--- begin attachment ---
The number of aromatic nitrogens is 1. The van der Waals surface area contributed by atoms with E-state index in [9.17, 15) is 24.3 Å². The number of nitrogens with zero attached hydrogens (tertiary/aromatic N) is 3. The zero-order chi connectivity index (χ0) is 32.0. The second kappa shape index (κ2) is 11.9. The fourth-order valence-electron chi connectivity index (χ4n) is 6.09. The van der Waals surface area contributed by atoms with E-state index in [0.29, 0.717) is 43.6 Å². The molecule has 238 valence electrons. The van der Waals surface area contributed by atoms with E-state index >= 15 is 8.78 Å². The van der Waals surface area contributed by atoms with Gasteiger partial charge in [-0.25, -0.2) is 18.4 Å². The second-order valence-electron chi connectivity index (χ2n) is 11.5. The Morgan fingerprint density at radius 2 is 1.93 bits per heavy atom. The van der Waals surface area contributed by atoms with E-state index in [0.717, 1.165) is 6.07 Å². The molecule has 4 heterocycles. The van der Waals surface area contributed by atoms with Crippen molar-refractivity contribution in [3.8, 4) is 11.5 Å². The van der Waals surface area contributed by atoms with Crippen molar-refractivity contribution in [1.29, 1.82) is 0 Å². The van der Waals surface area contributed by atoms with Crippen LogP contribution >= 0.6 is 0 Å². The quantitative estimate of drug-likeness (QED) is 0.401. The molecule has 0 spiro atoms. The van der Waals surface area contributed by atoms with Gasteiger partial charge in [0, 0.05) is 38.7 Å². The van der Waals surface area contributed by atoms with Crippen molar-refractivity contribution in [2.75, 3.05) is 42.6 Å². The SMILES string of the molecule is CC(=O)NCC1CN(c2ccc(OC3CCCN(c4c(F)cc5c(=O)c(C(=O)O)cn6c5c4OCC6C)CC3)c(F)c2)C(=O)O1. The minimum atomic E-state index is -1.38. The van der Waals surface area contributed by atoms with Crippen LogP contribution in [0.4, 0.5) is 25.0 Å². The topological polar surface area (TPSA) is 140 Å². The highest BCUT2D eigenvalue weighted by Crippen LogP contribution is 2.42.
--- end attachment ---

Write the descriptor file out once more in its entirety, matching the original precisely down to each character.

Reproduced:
The number of aromatic nitrogens is 1. The van der Waals surface area contributed by atoms with E-state index in [9.17, 15) is 24.3 Å². The number of nitrogens with zero attached hydrogens (tertiary/aromatic N) is 3. The zero-order chi connectivity index (χ0) is 32.0. The second kappa shape index (κ2) is 11.9. The fourth-order valence-electron chi connectivity index (χ4n) is 6.09. The van der Waals surface area contributed by atoms with E-state index in [0.29, 0.717) is 43.6 Å². The molecule has 238 valence electrons. The van der Waals surface area contributed by atoms with E-state index >= 15 is 8.78 Å². The van der Waals surface area contributed by atoms with Gasteiger partial charge in [-0.25, -0.2) is 18.4 Å². The second-order valence-electron chi connectivity index (χ2n) is 11.5. The Morgan fingerprint density at radius 2 is 1.93 bits per heavy atom. The van der Waals surface area contributed by atoms with E-state index in [0.717, 1.165) is 6.07 Å². The molecule has 4 heterocycles. The van der Waals surface area contributed by atoms with Crippen molar-refractivity contribution in [3.8, 4) is 11.5 Å². The van der Waals surface area contributed by atoms with Crippen molar-refractivity contribution in [1.29, 1.82) is 0 Å². The van der Waals surface area contributed by atoms with Crippen LogP contribution >= 0.6 is 0 Å². The quantitative estimate of drug-likeness (QED) is 0.401. The molecule has 0 spiro atoms. The van der Waals surface area contributed by atoms with Gasteiger partial charge in [0, 0.05) is 38.7 Å². The van der Waals surface area contributed by atoms with Crippen molar-refractivity contribution in [2.75, 3.05) is 42.6 Å². The SMILES string of the molecule is CC(=O)NCC1CN(c2ccc(OC3CCCN(c4c(F)cc5c(=O)c(C(=O)O)cn6c5c4OCC6C)CC3)c(F)c2)C(=O)O1. The minimum atomic E-state index is -1.38. The van der Waals surface area contributed by atoms with Crippen LogP contribution in [0.4, 0.5) is 25.0 Å². The topological polar surface area (TPSA) is 140 Å². The highest BCUT2D eigenvalue weighted by Crippen LogP contribution is 2.42.